An institute promoting marriage and family are now judging cities
A clipping from yesterday's Vancouver Sun caught my eye and so apparently it caught reporter Chad Skelton's eye as well. Titled Vancouver named among most family-friendly cities in the country I immediately took interest in the name of the group behind it. The Institute of Marriage and Family sounded like it would have been a faith-based group of some kind behind it.
Thankfully, Skelton has done all the digging and more that I may have and I highly recommend reading his blog post. Here's what Chad found:
Supporting public funding of private schools is certainly a valid point of view. But what does that have to do with a city being family friendly? And while there is plenty of evidence two-parent households are better for kids than single-parent households, focusing on the number of single parents seemed a bit odd for a city ranking (especially since it's hard to see how, say, moving to Winnipeg is going to increase your chances of divorce).
I started to wonder who was behind the rankings and whether they had an agenda beyond just gathering the facts.
The institute's website looks pretty professional -- a lot like those of many government-funded, independent research institutes. I didn't see anything on the site that suggested they had a particular religious or political point of view. A Google search turned up some blog posts suggesting the institute was funded by the right-wing religious group, Focus on the Family Canada. But I wanted something a bit more solid.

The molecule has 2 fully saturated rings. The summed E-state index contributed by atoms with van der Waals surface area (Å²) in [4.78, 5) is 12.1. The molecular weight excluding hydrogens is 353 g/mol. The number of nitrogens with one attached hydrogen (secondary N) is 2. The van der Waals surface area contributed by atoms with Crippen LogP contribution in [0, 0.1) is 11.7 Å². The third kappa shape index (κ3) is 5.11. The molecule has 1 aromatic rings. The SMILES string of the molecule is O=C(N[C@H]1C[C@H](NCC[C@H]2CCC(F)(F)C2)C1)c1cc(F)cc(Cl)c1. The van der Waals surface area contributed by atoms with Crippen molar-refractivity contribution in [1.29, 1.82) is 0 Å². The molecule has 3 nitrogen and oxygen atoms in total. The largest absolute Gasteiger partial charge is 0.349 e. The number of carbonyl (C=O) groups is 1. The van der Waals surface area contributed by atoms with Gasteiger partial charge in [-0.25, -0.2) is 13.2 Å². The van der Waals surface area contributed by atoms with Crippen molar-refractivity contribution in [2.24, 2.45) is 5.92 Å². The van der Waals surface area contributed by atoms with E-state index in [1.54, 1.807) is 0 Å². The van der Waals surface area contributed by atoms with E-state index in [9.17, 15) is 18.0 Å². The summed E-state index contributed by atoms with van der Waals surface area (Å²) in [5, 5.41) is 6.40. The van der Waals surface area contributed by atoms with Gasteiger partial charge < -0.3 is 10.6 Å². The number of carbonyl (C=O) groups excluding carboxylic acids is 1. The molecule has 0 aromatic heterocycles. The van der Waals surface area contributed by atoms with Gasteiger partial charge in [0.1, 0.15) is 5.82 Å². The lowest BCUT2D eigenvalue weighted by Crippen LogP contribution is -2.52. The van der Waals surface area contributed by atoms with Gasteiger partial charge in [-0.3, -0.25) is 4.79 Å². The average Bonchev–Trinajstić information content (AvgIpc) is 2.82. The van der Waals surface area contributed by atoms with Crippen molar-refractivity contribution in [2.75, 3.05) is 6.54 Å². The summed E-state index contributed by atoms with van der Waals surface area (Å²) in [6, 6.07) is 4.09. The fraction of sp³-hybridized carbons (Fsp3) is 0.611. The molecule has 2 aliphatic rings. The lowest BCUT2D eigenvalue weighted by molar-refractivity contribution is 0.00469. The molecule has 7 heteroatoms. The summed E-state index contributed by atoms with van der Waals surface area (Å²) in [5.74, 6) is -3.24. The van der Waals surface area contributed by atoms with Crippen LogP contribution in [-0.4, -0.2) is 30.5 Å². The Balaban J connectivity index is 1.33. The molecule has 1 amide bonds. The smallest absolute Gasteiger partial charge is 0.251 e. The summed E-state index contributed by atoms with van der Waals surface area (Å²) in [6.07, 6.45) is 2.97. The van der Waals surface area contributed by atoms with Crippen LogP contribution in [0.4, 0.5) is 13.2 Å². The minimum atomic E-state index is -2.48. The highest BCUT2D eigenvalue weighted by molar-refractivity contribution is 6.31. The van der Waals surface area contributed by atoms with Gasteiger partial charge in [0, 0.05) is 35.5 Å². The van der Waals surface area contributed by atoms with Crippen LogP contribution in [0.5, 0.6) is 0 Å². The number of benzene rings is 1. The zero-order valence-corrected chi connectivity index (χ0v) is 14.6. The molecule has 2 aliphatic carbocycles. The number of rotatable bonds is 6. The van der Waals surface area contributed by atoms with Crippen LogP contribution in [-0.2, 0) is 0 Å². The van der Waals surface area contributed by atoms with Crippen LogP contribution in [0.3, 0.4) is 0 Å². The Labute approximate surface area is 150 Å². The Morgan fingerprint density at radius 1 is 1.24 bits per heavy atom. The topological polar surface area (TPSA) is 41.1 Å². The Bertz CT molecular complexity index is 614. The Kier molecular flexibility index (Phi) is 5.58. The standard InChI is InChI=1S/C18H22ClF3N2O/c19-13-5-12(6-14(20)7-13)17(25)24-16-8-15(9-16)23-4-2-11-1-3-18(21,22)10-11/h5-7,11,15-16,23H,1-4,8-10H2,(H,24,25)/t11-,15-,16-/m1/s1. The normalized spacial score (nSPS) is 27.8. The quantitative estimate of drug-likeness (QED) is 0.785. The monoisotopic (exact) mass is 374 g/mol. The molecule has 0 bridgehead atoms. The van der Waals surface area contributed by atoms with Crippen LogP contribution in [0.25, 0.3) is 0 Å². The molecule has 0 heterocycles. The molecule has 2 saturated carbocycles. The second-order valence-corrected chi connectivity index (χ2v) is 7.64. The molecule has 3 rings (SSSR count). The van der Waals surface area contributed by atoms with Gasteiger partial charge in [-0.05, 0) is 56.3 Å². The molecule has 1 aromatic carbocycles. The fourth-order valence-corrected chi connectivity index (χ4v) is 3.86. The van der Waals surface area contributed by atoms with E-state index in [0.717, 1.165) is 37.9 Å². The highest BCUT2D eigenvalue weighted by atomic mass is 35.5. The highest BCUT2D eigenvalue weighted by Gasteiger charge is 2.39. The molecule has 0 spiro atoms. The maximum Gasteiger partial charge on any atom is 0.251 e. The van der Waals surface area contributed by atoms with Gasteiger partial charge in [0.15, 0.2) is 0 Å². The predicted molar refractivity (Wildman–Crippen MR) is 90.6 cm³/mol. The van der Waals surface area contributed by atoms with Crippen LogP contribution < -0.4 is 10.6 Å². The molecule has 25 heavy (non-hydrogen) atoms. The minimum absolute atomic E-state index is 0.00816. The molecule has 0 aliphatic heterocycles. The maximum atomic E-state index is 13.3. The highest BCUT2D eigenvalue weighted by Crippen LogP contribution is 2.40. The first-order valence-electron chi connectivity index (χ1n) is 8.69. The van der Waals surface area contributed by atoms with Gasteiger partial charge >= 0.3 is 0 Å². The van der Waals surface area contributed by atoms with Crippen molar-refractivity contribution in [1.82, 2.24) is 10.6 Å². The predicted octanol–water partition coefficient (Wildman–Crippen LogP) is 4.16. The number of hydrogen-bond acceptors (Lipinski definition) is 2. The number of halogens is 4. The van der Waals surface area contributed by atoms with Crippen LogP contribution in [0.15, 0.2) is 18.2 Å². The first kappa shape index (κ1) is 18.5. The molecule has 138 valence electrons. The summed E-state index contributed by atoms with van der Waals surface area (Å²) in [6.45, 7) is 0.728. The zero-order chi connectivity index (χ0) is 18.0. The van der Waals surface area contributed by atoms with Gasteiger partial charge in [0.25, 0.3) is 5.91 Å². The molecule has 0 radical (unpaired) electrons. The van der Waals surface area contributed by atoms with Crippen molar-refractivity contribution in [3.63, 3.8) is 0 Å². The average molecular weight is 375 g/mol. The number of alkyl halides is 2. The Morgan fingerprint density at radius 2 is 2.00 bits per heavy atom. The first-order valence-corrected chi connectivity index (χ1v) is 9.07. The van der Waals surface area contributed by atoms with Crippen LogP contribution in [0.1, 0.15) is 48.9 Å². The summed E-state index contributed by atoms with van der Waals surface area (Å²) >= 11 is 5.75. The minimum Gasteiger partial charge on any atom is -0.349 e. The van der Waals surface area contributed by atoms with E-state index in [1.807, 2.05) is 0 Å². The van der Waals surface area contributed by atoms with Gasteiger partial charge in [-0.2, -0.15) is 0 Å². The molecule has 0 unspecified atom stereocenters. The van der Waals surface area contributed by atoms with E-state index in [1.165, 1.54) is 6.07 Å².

So I did a bit more digging and turned up several stories linking the institute to Focus on the Family and right-wing religious causes.
Good for Chad for looking into this further. I too wondered how Vancouver – which I know is a wonderfully family-friendly city – got this designation when the typical rant about us is that the housing is too expensive and taxes too high.
Chad's pretty clear that he takes no issue on the beliefs behind the organization – they're entitled to their views. He's more concerned about transparency:
I'd be equally annoyed if, say, a research group tied to Egale Canada came out with a list of "family-friendly" cities -- giving bonus marks to cities with high rates of same-sex marriages or adoptions -- and didn't disclose its support for gay rights.
In Canada, by in large we're pretty quick to pounce when we think that right-wing or religious groups are feeding us information. When it comes to large foundations supporting environmental causes we do not seem to devote as much energy it seems to what motivates these groups. I welcome more scrutiny from Skelton and other media on all these entities spending big bucks trying to sway public opinion.
- post by Mike